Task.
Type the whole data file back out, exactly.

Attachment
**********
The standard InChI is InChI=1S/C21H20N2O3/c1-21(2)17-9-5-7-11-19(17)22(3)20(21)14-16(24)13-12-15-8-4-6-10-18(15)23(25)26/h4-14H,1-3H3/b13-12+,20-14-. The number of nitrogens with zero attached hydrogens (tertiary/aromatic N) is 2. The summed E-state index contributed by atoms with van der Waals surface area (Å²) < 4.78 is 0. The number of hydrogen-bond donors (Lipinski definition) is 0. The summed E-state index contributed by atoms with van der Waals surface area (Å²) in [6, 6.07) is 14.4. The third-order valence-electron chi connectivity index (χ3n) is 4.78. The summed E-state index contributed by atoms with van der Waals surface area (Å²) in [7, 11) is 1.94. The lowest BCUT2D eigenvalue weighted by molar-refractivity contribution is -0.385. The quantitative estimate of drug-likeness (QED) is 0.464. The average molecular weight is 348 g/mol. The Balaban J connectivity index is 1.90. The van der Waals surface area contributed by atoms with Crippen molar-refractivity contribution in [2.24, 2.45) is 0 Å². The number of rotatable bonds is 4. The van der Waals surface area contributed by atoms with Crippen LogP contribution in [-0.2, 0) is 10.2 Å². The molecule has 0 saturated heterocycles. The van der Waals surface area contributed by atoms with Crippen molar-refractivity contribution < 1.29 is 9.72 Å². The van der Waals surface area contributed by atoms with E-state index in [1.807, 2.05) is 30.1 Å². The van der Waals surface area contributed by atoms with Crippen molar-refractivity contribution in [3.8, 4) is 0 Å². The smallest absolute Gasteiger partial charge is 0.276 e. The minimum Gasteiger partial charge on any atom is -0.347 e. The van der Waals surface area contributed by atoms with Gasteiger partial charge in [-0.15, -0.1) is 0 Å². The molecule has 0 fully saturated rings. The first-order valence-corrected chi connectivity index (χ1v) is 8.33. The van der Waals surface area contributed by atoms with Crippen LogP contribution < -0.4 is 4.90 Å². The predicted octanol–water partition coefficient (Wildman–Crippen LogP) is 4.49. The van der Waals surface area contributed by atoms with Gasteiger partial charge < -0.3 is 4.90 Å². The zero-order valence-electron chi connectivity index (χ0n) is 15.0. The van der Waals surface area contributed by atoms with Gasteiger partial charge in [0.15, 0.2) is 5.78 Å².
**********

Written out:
The standard InChI is InChI=1S/C21H20N2O3/c1-21(2)17-9-5-7-11-19(17)22(3)20(21)14-16(24)13-12-15-8-4-6-10-18(15)23(25)26/h4-14H,1-3H3/b13-12+,20-14-. The number of nitrogens with zero attached hydrogens (tertiary/aromatic N) is 2. The summed E-state index contributed by atoms with van der Waals surface area (Å²) < 4.78 is 0. The number of hydrogen-bond donors (Lipinski definition) is 0. The summed E-state index contributed by atoms with van der Waals surface area (Å²) in [6, 6.07) is 14.4. The third-order valence-electron chi connectivity index (χ3n) is 4.78. The summed E-state index contributed by atoms with van der Waals surface area (Å²) in [7, 11) is 1.94. The lowest BCUT2D eigenvalue weighted by molar-refractivity contribution is -0.385. The quantitative estimate of drug-likeness (QED) is 0.464. The average molecular weight is 348 g/mol. The Balaban J connectivity index is 1.90. The van der Waals surface area contributed by atoms with Crippen molar-refractivity contribution in [2.24, 2.45) is 0 Å². The number of rotatable bonds is 4. The van der Waals surface area contributed by atoms with Crippen LogP contribution in [-0.2, 0) is 10.2 Å². The molecule has 0 saturated heterocycles. The van der Waals surface area contributed by atoms with Crippen molar-refractivity contribution < 1.29 is 9.72 Å². The van der Waals surface area contributed by atoms with E-state index in [1.807, 2.05) is 30.1 Å². The van der Waals surface area contributed by atoms with Crippen molar-refractivity contribution in [3.8, 4) is 0 Å². The smallest absolute Gasteiger partial charge is 0.276 e. The minimum Gasteiger partial charge on any atom is -0.347 e. The van der Waals surface area contributed by atoms with Gasteiger partial charge in [-0.15, -0.1) is 0 Å². The molecule has 0 fully saturated rings. The first-order valence-corrected chi connectivity index (χ1v) is 8.33. The van der Waals surface area contributed by atoms with Crippen LogP contribution < -0.4 is 4.90 Å². The predicted octanol–water partition coefficient (Wildman–Crippen LogP) is 4.49. The van der Waals surface area contributed by atoms with Gasteiger partial charge < -0.3 is 4.90 Å². The zero-order valence-electron chi connectivity index (χ0n) is 15.0. The van der Waals surface area contributed by atoms with Gasteiger partial charge in [0.15, 0.2) is 5.78 Å².